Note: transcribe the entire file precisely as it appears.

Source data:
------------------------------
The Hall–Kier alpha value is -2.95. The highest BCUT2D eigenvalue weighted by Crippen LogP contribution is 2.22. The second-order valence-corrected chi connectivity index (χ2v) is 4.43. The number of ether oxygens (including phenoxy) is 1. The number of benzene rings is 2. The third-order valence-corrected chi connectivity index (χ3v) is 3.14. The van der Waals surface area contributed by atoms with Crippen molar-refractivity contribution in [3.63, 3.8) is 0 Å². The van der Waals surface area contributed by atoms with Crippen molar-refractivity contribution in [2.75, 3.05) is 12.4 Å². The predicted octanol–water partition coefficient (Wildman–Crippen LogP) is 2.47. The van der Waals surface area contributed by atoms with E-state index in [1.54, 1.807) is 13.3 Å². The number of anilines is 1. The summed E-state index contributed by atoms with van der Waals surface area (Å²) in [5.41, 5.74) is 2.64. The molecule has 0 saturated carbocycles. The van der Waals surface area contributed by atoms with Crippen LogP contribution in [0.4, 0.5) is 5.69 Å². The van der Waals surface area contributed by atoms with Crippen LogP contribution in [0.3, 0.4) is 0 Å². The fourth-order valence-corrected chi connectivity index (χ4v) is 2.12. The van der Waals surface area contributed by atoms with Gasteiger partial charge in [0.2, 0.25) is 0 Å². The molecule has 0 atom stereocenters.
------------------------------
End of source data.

The Hall–Kier alpha value is -2.95. The highest BCUT2D eigenvalue weighted by Crippen LogP contribution is 2.22. The second-order valence-corrected chi connectivity index (χ2v) is 4.43. The number of ether oxygens (including phenoxy) is 1. The number of benzene rings is 2. The third-order valence-corrected chi connectivity index (χ3v) is 3.14. The van der Waals surface area contributed by atoms with Crippen molar-refractivity contribution in [3.63, 3.8) is 0 Å². The van der Waals surface area contributed by atoms with Crippen molar-refractivity contribution in [2.75, 3.05) is 12.4 Å². The predicted octanol–water partition coefficient (Wildman–Crippen LogP) is 2.47. The van der Waals surface area contributed by atoms with E-state index in [1.54, 1.807) is 13.3 Å². The number of anilines is 1. The summed E-state index contributed by atoms with van der Waals surface area (Å²) in [5.41, 5.74) is 2.64. The molecule has 0 saturated carbocycles. The van der Waals surface area contributed by atoms with Crippen LogP contribution in [0.4, 0.5) is 5.69 Å². The van der Waals surface area contributed by atoms with Crippen LogP contribution in [0.3, 0.4) is 0 Å². The fourth-order valence-corrected chi connectivity index (χ4v) is 2.12. The van der Waals surface area contributed by atoms with Gasteiger partial charge in [0.2, 0.25) is 0 Å². The molecule has 0 atom stereocenters.